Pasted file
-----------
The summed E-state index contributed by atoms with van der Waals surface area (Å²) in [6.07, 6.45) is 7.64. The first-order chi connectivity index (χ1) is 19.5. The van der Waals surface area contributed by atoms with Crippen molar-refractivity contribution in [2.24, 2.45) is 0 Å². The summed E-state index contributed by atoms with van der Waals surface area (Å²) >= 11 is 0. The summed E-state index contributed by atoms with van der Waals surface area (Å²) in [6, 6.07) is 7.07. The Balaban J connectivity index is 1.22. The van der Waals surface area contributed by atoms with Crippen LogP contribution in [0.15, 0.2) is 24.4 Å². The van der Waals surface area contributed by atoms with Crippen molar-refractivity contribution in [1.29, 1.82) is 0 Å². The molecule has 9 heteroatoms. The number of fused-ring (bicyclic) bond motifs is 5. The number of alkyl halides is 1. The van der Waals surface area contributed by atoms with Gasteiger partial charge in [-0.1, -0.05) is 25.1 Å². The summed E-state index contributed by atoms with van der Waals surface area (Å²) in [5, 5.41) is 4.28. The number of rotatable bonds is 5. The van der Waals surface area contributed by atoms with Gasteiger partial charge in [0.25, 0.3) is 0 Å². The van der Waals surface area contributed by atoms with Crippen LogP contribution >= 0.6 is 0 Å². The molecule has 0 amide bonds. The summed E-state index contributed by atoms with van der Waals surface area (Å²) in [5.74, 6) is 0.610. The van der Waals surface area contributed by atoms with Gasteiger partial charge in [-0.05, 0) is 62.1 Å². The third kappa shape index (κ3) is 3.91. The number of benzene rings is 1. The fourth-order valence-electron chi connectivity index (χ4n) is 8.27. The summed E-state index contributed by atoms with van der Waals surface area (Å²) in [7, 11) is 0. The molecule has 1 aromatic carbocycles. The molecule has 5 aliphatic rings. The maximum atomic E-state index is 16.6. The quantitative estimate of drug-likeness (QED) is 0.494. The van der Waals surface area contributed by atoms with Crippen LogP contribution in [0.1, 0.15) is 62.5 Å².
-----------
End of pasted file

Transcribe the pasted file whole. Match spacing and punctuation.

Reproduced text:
The summed E-state index contributed by atoms with van der Waals surface area (Å²) in [6.07, 6.45) is 7.64. The first-order chi connectivity index (χ1) is 19.5. The van der Waals surface area contributed by atoms with Crippen molar-refractivity contribution in [2.24, 2.45) is 0 Å². The summed E-state index contributed by atoms with van der Waals surface area (Å²) >= 11 is 0. The summed E-state index contributed by atoms with van der Waals surface area (Å²) in [6, 6.07) is 7.07. The Balaban J connectivity index is 1.22. The van der Waals surface area contributed by atoms with Crippen LogP contribution in [0.15, 0.2) is 24.4 Å². The van der Waals surface area contributed by atoms with Crippen molar-refractivity contribution in [1.29, 1.82) is 0 Å². The molecule has 9 heteroatoms. The number of fused-ring (bicyclic) bond motifs is 5. The number of alkyl halides is 1. The van der Waals surface area contributed by atoms with Gasteiger partial charge in [-0.1, -0.05) is 25.1 Å². The summed E-state index contributed by atoms with van der Waals surface area (Å²) in [5, 5.41) is 4.28. The number of rotatable bonds is 5. The van der Waals surface area contributed by atoms with Gasteiger partial charge in [0.25, 0.3) is 0 Å². The van der Waals surface area contributed by atoms with Crippen LogP contribution >= 0.6 is 0 Å². The molecule has 0 amide bonds. The summed E-state index contributed by atoms with van der Waals surface area (Å²) in [5.74, 6) is 0.610. The van der Waals surface area contributed by atoms with Gasteiger partial charge in [-0.05, 0) is 62.1 Å². The third kappa shape index (κ3) is 3.91. The number of benzene rings is 1. The fourth-order valence-electron chi connectivity index (χ4n) is 8.27. The summed E-state index contributed by atoms with van der Waals surface area (Å²) in [7, 11) is 0. The molecule has 1 aromatic carbocycles. The molecule has 5 aliphatic rings. The maximum atomic E-state index is 16.6. The quantitative estimate of drug-likeness (QED) is 0.494. The van der Waals surface area contributed by atoms with Crippen LogP contribution in [0.1, 0.15) is 62.5 Å².